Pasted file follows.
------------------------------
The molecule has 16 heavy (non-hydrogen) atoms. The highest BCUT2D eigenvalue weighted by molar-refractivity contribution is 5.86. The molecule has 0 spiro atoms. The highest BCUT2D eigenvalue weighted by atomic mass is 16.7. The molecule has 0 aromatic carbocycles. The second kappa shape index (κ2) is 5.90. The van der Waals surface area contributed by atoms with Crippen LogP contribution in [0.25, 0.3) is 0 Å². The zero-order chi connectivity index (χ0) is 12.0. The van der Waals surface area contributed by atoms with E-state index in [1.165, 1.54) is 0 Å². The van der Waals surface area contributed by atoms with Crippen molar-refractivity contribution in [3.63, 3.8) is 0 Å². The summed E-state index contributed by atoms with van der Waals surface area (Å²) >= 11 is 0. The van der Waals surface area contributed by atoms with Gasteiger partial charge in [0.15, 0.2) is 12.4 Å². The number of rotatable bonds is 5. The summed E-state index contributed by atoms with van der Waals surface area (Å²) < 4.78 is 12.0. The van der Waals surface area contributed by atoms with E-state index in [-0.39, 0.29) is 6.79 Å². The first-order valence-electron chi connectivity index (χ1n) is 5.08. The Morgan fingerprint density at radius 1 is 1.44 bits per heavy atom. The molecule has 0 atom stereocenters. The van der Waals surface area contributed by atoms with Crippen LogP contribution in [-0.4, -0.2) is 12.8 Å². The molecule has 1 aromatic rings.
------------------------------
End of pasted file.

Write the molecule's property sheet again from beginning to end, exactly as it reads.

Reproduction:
The molecule has 16 heavy (non-hydrogen) atoms. The highest BCUT2D eigenvalue weighted by molar-refractivity contribution is 5.86. The molecule has 0 spiro atoms. The highest BCUT2D eigenvalue weighted by atomic mass is 16.7. The molecule has 0 aromatic carbocycles. The second kappa shape index (κ2) is 5.90. The van der Waals surface area contributed by atoms with Crippen LogP contribution in [0.25, 0.3) is 0 Å². The zero-order chi connectivity index (χ0) is 12.0. The van der Waals surface area contributed by atoms with E-state index in [1.165, 1.54) is 0 Å². The van der Waals surface area contributed by atoms with Crippen molar-refractivity contribution in [3.63, 3.8) is 0 Å². The summed E-state index contributed by atoms with van der Waals surface area (Å²) >= 11 is 0. The van der Waals surface area contributed by atoms with Gasteiger partial charge in [0.15, 0.2) is 12.4 Å². The number of rotatable bonds is 5. The summed E-state index contributed by atoms with van der Waals surface area (Å²) < 4.78 is 12.0. The van der Waals surface area contributed by atoms with E-state index in [-0.39, 0.29) is 6.79 Å². The first-order valence-electron chi connectivity index (χ1n) is 5.08. The Morgan fingerprint density at radius 1 is 1.44 bits per heavy atom. The molecule has 0 atom stereocenters. The van der Waals surface area contributed by atoms with Crippen LogP contribution in [-0.4, -0.2) is 12.8 Å². The molecule has 1 aromatic rings.